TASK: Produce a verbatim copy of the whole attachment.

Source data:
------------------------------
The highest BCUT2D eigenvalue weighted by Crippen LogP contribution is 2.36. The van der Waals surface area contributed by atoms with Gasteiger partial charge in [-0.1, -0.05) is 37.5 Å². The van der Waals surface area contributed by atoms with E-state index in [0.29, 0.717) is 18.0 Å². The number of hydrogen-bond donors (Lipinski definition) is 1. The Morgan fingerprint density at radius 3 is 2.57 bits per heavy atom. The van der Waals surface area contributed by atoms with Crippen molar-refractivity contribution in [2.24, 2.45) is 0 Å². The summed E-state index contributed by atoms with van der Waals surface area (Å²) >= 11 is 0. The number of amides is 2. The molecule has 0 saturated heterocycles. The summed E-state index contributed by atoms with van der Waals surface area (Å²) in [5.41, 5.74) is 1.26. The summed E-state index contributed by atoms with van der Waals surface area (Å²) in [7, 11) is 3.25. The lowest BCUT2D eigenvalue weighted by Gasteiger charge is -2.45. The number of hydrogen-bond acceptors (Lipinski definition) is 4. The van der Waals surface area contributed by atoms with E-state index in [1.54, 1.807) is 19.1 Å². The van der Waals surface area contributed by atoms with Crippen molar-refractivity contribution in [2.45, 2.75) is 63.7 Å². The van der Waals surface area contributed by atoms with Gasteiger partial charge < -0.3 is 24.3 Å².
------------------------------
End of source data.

The highest BCUT2D eigenvalue weighted by Crippen LogP contribution is 2.36. The van der Waals surface area contributed by atoms with Gasteiger partial charge in [-0.1, -0.05) is 37.5 Å². The van der Waals surface area contributed by atoms with E-state index in [0.29, 0.717) is 18.0 Å². The number of hydrogen-bond donors (Lipinski definition) is 1. The Morgan fingerprint density at radius 3 is 2.57 bits per heavy atom. The van der Waals surface area contributed by atoms with Crippen molar-refractivity contribution in [2.24, 2.45) is 0 Å². The summed E-state index contributed by atoms with van der Waals surface area (Å²) >= 11 is 0. The number of amides is 2. The molecule has 0 saturated heterocycles. The summed E-state index contributed by atoms with van der Waals surface area (Å²) in [5.41, 5.74) is 1.26. The summed E-state index contributed by atoms with van der Waals surface area (Å²) in [7, 11) is 3.25. The lowest BCUT2D eigenvalue weighted by Gasteiger charge is -2.45. The number of hydrogen-bond acceptors (Lipinski definition) is 4. The van der Waals surface area contributed by atoms with E-state index in [1.54, 1.807) is 19.1 Å². The van der Waals surface area contributed by atoms with Crippen molar-refractivity contribution in [2.45, 2.75) is 63.7 Å². The van der Waals surface area contributed by atoms with Gasteiger partial charge < -0.3 is 24.3 Å².